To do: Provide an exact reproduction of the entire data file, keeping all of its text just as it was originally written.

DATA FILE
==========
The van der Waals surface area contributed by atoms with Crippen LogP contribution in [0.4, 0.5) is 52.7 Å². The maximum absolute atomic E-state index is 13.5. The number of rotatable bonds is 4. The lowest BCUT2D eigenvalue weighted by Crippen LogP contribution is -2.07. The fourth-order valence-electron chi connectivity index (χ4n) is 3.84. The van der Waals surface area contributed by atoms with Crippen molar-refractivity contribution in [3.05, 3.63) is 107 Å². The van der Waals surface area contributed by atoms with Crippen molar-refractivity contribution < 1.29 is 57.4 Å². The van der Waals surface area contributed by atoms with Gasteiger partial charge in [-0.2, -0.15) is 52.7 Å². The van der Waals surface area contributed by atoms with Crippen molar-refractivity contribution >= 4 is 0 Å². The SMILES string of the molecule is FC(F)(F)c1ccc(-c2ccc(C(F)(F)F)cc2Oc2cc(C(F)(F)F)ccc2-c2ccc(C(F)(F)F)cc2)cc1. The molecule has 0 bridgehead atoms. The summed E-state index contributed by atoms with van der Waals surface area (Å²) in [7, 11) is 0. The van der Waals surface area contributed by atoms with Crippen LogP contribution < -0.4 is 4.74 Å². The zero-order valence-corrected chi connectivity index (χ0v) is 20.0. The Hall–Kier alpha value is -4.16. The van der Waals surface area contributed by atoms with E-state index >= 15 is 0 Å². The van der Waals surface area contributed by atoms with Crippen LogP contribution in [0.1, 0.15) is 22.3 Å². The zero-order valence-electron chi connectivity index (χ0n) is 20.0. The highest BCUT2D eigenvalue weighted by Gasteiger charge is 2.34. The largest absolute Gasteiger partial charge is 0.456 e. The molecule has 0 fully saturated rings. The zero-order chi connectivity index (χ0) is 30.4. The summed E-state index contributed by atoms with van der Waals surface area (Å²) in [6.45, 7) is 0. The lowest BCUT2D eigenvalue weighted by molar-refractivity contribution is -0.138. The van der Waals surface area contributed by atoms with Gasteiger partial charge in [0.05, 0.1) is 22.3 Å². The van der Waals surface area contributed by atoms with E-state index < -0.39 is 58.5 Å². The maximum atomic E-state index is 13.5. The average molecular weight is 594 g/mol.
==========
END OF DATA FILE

The van der Waals surface area contributed by atoms with Crippen LogP contribution in [0.4, 0.5) is 52.7 Å². The maximum absolute atomic E-state index is 13.5. The number of rotatable bonds is 4. The lowest BCUT2D eigenvalue weighted by Crippen LogP contribution is -2.07. The fourth-order valence-electron chi connectivity index (χ4n) is 3.84. The van der Waals surface area contributed by atoms with Crippen molar-refractivity contribution in [3.05, 3.63) is 107 Å². The van der Waals surface area contributed by atoms with Crippen molar-refractivity contribution < 1.29 is 57.4 Å². The van der Waals surface area contributed by atoms with Gasteiger partial charge in [-0.2, -0.15) is 52.7 Å². The van der Waals surface area contributed by atoms with Crippen molar-refractivity contribution >= 4 is 0 Å². The SMILES string of the molecule is FC(F)(F)c1ccc(-c2ccc(C(F)(F)F)cc2Oc2cc(C(F)(F)F)ccc2-c2ccc(C(F)(F)F)cc2)cc1. The molecule has 0 bridgehead atoms. The summed E-state index contributed by atoms with van der Waals surface area (Å²) in [7, 11) is 0. The van der Waals surface area contributed by atoms with Crippen LogP contribution < -0.4 is 4.74 Å². The zero-order valence-corrected chi connectivity index (χ0v) is 20.0. The Hall–Kier alpha value is -4.16. The van der Waals surface area contributed by atoms with E-state index >= 15 is 0 Å². The van der Waals surface area contributed by atoms with Crippen LogP contribution in [0.1, 0.15) is 22.3 Å². The zero-order valence-electron chi connectivity index (χ0n) is 20.0. The highest BCUT2D eigenvalue weighted by Gasteiger charge is 2.34. The largest absolute Gasteiger partial charge is 0.456 e. The molecule has 0 fully saturated rings. The zero-order chi connectivity index (χ0) is 30.4. The summed E-state index contributed by atoms with van der Waals surface area (Å²) in [6.45, 7) is 0. The lowest BCUT2D eigenvalue weighted by molar-refractivity contribution is -0.138. The van der Waals surface area contributed by atoms with Gasteiger partial charge in [0.05, 0.1) is 22.3 Å². The van der Waals surface area contributed by atoms with E-state index < -0.39 is 58.5 Å². The maximum atomic E-state index is 13.5. The average molecular weight is 594 g/mol.